When I provide consulting services, I strongly advise that when creating procedure manuals and other documents, they should be written in a basic and straightforward way that anyone can understand. It is vital to identify work processes in detail and reliably so that any person can reproduce them by following the written instructions. Intuition and unique skills are not found in poor-quality manuals and procedures, and it is extremely important to provide visualization using words and illustrations.
--This is a process that requires a lot of perseverance to implement.
One thing that I am focusing on in breaking from the dependence on intuition and unique skills is the use of IoT technology. I believe that IoT has the potential to not only eliminate the limited accessibility of maintenance, but also to dramatically raise the level of maintenance work by enabling predictive maintenance.
For example, let’s say you have a sensor attached to a machine to acquire vibration data. It then compares the data with that of past failures and sounds an alarm when the vibration is close to that of the failure. Of course, in reality, data analysis is not quite so simple, but this is a simple example of IoT, which is exactly what predictive maintenance should be.
However, preventive maintenance is also effective in preventing breakdowns, but in some cases it may make the work of maintenance technicians busier because they must check and inspect the machine periodically regardless of its condition. In situations where there are few people to devote to maintenance, we must consider the negative effects that sometimes occur.
--Then, predictive maintenance is the most efficient way to predict and prevent failures, and IoT is the best way to support this?
IoT uses data to visualize what used to depend on the intuition and unique skills of maintenance technicians. It will also lead to the improvement of the quality of maintenance work. Of course, it is as important as ever to develop human resources, such as by training high-level maintenance technicians, but it is obvious that Japan will become increasingly short of human resources in the future due to the declining birthrate and aging population, and it will take time to train them. I think it would be ideal if we could use IoT as a complementary solution and train human resources at the same time.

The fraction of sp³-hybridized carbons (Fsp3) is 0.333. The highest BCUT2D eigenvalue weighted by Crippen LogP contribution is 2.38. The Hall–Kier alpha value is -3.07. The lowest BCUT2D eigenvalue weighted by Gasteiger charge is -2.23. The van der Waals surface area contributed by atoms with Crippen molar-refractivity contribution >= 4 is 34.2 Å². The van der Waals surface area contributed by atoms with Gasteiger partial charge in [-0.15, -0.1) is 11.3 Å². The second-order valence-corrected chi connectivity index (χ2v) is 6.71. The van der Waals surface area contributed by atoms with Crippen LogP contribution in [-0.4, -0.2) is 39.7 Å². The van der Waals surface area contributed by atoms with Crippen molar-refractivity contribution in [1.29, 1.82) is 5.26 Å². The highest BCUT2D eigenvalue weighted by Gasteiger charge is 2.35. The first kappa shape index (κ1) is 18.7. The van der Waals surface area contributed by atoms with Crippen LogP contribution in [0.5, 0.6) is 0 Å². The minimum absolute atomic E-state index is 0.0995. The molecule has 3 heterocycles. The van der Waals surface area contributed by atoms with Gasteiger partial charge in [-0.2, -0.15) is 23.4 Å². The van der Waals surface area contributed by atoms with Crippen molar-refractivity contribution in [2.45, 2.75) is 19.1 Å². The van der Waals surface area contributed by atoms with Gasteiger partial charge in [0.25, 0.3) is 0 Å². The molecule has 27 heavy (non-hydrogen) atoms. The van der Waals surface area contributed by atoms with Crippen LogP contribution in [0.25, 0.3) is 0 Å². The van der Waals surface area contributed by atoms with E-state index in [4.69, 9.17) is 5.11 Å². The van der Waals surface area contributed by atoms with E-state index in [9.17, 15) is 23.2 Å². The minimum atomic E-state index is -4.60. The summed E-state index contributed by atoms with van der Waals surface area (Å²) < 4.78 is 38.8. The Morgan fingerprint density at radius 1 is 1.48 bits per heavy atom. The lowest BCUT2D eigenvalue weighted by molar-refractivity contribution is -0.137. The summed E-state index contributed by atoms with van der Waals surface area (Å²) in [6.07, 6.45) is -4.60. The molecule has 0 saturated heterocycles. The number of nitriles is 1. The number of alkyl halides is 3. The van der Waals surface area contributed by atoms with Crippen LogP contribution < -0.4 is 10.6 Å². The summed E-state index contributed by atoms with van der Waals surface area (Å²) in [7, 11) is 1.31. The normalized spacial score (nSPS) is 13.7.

The dependence on intuition and unique skills leads to limited accessibility of maintenance work. I realized that for factories to be competitive in the future, it is important to change the tacit knowledge of intuition and unique skills into formal knowledge to achieve a higher level of maintenance. And the key to this is the use of IoT. In Part 2, we will hear more about specific ways to implement IoT in maintenance work.
Mr. Furutani serves as a senior consultant at Japan Excel-Management Consulting (JEMCO). He has been engaged in a wide range of fields, including business management, human resource development, quality improvement support, and support for manufacturing innovation, as well as providing consulting to numerous manufacturing sites. He has a long record of accomplishment for supporting overseas factories. His meticulous consulting services with close ties to the manufacturing field have been highly praised by many clients. He has given many seminars and lectures and contributed to many magazines.